Husky provides a supplier the ability to make a sturdy, but light receptacle. After recycling, it can be remolded, sort of like Play-Doh.
“It gets reused, reshaped and you have fresh new bottle,” Husky vice president of innovation and sustainability Joachim Niewels said.
A complete ban of plastics is not practical since it is a vital component in electronics, automobiles, food and beverage, medicine and many other applications.
“There’s so many applications you take for granted,” Niewels said. “When you get out of bed, you brush your teeth. When you get in your car and put on your seatbelt.
“Everything helps you to use less energy because the cars would be much heavier if they were made of steel. You would have a lot of things that were not as convenient and as safe. I think people forget how much individual packaging helps protect health.”
In response to the criticism, Husky made the internal decision recently to put a focus on sustainability to educate the market on the aspects of PET relative to other substances and market the company’s role and future opportunities.
“We realized that new product development couldn’t just focus on making new parts,” Galt said. “We had to increasingly look at our manufacturing solutions from the perspective of the parts’ full lifecycle.
“We feel our job is to place ourselves in the role of our customer and solve the problems most valuable to them.”
The path to sustainability
Luckily for Ice River Springs, water bottles are ready for recycling the moment a consumer drains the last drop.
It still took a commitment from the company founded by Howe’s parents.
It led to the creation of a system where Ice River Springs sells material onto the market, purchases materials back from that market and restarts the cycle.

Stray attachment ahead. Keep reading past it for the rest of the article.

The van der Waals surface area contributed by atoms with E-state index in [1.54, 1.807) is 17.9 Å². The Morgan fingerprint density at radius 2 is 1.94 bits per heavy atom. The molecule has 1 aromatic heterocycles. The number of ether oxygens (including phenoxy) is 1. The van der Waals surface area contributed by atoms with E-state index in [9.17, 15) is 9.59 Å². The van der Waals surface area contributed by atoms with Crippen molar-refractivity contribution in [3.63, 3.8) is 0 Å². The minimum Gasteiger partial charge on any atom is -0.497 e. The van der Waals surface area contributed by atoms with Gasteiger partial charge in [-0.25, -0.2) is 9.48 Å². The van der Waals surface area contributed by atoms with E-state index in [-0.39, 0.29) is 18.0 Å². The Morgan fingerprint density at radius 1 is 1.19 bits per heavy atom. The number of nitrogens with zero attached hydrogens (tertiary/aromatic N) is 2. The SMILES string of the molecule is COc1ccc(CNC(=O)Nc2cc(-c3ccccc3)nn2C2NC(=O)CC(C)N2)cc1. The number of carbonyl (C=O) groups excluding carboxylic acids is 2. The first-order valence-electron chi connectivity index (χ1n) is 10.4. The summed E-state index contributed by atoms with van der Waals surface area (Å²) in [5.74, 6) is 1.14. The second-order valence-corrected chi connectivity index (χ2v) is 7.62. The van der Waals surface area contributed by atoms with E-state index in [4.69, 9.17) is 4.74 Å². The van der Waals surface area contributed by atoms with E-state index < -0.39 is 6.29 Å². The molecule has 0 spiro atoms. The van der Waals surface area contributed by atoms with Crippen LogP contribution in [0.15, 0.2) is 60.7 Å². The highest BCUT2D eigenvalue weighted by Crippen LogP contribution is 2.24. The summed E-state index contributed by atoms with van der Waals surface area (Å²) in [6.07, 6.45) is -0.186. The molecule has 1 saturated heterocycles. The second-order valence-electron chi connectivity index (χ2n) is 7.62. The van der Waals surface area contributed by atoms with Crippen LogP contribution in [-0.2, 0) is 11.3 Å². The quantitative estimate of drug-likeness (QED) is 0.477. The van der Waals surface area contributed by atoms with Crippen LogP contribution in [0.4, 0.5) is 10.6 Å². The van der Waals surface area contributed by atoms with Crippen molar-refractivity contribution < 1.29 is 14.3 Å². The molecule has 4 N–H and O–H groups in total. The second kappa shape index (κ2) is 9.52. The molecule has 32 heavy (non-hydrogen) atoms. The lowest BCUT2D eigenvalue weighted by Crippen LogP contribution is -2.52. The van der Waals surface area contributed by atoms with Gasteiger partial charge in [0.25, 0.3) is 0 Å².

The company started creating recycled resin and formed Blue Mountain Plastics Recycling, a plastics facility for self-manufactured bottle-to-bottle recycling. The company collects 85% of PET recycled material from Ontario’s recycling efforts. Consumers can place recyclables in blue boxes located throughout the province.
Husky provides injection equipment, which helps Ice River Springs make the bottle molds.
“I think that Husky is a good partner to have because I know that they are constantly looking for better ways to do things,” Howe said. “They can do so many different test runs, and they’re always looking to take care of their customers. We have an open discussion channel. We can share information and we can help each other out to achieve whatever goal we want to achieve.”
Husky officials look across the Atlantic Ocean at European countries that generate about almost 100% recovery of materials, according to Galt. And when told that PET is recyclable, perceptions are adjusted. A company-initiated third-party survey conducted earlier this year in Ontario found 82% of participants would prefer to recycle PET rather than seeing an outright ban.
“If we continue to pollute, we will draw a greater attention to the problem and we will find ourselves legislated out of a business,” Galt said. “It’s an issue on the forefront of consumer minds so actively getting involved in solving the problem makes sense.
“I think the problem can be solved and we’re the company to solve it.”